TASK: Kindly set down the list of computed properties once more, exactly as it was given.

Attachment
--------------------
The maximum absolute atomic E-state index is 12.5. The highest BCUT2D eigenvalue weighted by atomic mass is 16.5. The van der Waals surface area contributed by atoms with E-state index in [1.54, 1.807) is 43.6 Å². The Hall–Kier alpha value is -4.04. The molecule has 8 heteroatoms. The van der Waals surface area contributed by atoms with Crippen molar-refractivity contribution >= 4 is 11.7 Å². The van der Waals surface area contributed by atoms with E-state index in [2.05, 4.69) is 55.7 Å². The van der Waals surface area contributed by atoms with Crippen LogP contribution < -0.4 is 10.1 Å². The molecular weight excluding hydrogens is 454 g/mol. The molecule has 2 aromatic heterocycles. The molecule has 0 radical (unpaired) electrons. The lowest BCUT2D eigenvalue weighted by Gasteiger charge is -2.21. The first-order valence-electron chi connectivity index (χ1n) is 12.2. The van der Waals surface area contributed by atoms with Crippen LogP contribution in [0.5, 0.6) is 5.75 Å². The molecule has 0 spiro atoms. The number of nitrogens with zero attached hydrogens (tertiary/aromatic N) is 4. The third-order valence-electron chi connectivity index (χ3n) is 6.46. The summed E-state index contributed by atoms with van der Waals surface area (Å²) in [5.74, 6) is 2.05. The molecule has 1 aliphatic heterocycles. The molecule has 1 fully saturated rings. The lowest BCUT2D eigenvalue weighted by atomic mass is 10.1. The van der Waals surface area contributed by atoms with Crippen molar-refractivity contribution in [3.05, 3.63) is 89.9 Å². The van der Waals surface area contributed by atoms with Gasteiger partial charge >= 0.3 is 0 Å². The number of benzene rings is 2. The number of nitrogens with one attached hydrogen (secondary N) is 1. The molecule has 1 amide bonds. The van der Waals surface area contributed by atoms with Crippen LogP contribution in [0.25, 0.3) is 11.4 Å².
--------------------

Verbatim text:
The maximum absolute atomic E-state index is 12.5. The highest BCUT2D eigenvalue weighted by atomic mass is 16.5. The van der Waals surface area contributed by atoms with E-state index in [1.54, 1.807) is 43.6 Å². The Hall–Kier alpha value is -4.04. The molecule has 8 heteroatoms. The van der Waals surface area contributed by atoms with Crippen molar-refractivity contribution >= 4 is 11.7 Å². The van der Waals surface area contributed by atoms with E-state index in [2.05, 4.69) is 55.7 Å². The van der Waals surface area contributed by atoms with Crippen LogP contribution < -0.4 is 10.1 Å². The molecular weight excluding hydrogens is 454 g/mol. The molecule has 2 aromatic heterocycles. The molecule has 0 radical (unpaired) electrons. The lowest BCUT2D eigenvalue weighted by Gasteiger charge is -2.21. The first-order valence-electron chi connectivity index (χ1n) is 12.2. The van der Waals surface area contributed by atoms with Crippen LogP contribution in [0.5, 0.6) is 5.75 Å². The molecule has 0 spiro atoms. The number of nitrogens with zero attached hydrogens (tertiary/aromatic N) is 4. The third-order valence-electron chi connectivity index (χ3n) is 6.46. The summed E-state index contributed by atoms with van der Waals surface area (Å²) in [5.74, 6) is 2.05. The molecule has 1 aliphatic heterocycles. The molecule has 1 fully saturated rings. The lowest BCUT2D eigenvalue weighted by atomic mass is 10.1. The van der Waals surface area contributed by atoms with Crippen molar-refractivity contribution in [3.05, 3.63) is 89.9 Å². The van der Waals surface area contributed by atoms with Gasteiger partial charge >= 0.3 is 0 Å². The number of benzene rings is 2. The number of nitrogens with one attached hydrogen (secondary N) is 1. The molecule has 1 amide bonds. The van der Waals surface area contributed by atoms with Crippen LogP contribution in [0.25, 0.3) is 11.4 Å².